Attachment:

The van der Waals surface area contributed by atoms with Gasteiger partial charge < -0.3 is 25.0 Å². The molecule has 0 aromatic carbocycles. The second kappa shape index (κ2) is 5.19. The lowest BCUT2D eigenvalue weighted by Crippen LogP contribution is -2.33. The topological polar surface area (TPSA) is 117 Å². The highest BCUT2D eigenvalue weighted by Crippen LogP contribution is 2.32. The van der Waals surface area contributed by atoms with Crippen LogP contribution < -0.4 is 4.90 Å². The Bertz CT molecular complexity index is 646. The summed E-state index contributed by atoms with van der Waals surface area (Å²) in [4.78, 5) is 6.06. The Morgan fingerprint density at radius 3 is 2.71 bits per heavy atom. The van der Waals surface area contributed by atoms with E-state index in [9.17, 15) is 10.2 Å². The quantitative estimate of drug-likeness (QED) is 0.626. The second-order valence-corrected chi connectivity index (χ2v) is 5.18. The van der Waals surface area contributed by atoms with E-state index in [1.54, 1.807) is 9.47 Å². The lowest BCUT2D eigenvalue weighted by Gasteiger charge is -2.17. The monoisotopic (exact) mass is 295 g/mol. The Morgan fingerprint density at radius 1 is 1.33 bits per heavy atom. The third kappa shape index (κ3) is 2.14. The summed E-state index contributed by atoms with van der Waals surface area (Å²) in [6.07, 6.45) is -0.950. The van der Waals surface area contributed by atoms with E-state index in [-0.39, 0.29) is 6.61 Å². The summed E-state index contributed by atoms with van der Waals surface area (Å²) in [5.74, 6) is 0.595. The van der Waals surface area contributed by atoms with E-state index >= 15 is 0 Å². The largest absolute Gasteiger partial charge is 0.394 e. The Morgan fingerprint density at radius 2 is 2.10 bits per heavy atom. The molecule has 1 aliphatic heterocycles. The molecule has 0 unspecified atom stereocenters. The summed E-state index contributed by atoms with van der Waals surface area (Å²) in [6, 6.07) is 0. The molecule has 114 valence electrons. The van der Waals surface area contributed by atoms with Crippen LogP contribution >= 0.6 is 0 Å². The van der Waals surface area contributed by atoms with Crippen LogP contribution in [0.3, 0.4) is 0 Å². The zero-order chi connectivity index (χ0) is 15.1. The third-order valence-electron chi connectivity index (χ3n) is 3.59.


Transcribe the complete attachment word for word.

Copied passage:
The van der Waals surface area contributed by atoms with Gasteiger partial charge < -0.3 is 25.0 Å². The molecule has 0 aromatic carbocycles. The second kappa shape index (κ2) is 5.19. The lowest BCUT2D eigenvalue weighted by Crippen LogP contribution is -2.33. The topological polar surface area (TPSA) is 117 Å². The highest BCUT2D eigenvalue weighted by Crippen LogP contribution is 2.32. The van der Waals surface area contributed by atoms with Crippen LogP contribution < -0.4 is 4.90 Å². The Bertz CT molecular complexity index is 646. The summed E-state index contributed by atoms with van der Waals surface area (Å²) in [4.78, 5) is 6.06. The Morgan fingerprint density at radius 3 is 2.71 bits per heavy atom. The van der Waals surface area contributed by atoms with E-state index in [9.17, 15) is 10.2 Å². The quantitative estimate of drug-likeness (QED) is 0.626. The second-order valence-corrected chi connectivity index (χ2v) is 5.18. The van der Waals surface area contributed by atoms with E-state index in [1.54, 1.807) is 9.47 Å². The lowest BCUT2D eigenvalue weighted by Gasteiger charge is -2.17. The monoisotopic (exact) mass is 295 g/mol. The Morgan fingerprint density at radius 1 is 1.33 bits per heavy atom. The third kappa shape index (κ3) is 2.14. The summed E-state index contributed by atoms with van der Waals surface area (Å²) in [6.07, 6.45) is -0.950. The van der Waals surface area contributed by atoms with E-state index in [-0.39, 0.29) is 6.61 Å². The summed E-state index contributed by atoms with van der Waals surface area (Å²) in [5.74, 6) is 0.595. The van der Waals surface area contributed by atoms with E-state index >= 15 is 0 Å². The largest absolute Gasteiger partial charge is 0.394 e. The Morgan fingerprint density at radius 2 is 2.10 bits per heavy atom. The molecule has 1 aliphatic heterocycles. The molecule has 0 unspecified atom stereocenters. The summed E-state index contributed by atoms with van der Waals surface area (Å²) in [6, 6.07) is 0. The molecule has 114 valence electrons. The van der Waals surface area contributed by atoms with Crippen LogP contribution >= 0.6 is 0 Å². The van der Waals surface area contributed by atoms with Crippen LogP contribution in [0.3, 0.4) is 0 Å². The zero-order chi connectivity index (χ0) is 15.1. The third-order valence-electron chi connectivity index (χ3n) is 3.59.